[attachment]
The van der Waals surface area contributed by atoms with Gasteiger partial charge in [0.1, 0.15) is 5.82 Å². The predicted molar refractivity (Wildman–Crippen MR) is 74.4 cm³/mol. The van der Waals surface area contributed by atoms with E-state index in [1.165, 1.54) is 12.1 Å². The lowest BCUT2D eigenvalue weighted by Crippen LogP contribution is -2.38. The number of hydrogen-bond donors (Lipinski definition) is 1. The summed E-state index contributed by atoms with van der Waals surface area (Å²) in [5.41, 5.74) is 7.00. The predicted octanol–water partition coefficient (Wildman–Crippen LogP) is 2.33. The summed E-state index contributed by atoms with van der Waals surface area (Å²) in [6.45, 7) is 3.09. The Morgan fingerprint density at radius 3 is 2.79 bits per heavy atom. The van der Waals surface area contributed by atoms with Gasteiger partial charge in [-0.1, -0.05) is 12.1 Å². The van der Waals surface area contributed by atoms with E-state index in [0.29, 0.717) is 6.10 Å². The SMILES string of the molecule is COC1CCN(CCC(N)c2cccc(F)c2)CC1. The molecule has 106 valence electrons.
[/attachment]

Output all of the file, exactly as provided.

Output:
The van der Waals surface area contributed by atoms with Gasteiger partial charge in [0.1, 0.15) is 5.82 Å². The predicted molar refractivity (Wildman–Crippen MR) is 74.4 cm³/mol. The van der Waals surface area contributed by atoms with E-state index in [1.165, 1.54) is 12.1 Å². The lowest BCUT2D eigenvalue weighted by Crippen LogP contribution is -2.38. The number of hydrogen-bond donors (Lipinski definition) is 1. The summed E-state index contributed by atoms with van der Waals surface area (Å²) in [5.41, 5.74) is 7.00. The predicted octanol–water partition coefficient (Wildman–Crippen LogP) is 2.33. The summed E-state index contributed by atoms with van der Waals surface area (Å²) in [6.45, 7) is 3.09. The Morgan fingerprint density at radius 3 is 2.79 bits per heavy atom. The van der Waals surface area contributed by atoms with Gasteiger partial charge in [-0.1, -0.05) is 12.1 Å². The van der Waals surface area contributed by atoms with E-state index in [0.29, 0.717) is 6.10 Å². The SMILES string of the molecule is COC1CCN(CCC(N)c2cccc(F)c2)CC1. The molecule has 106 valence electrons.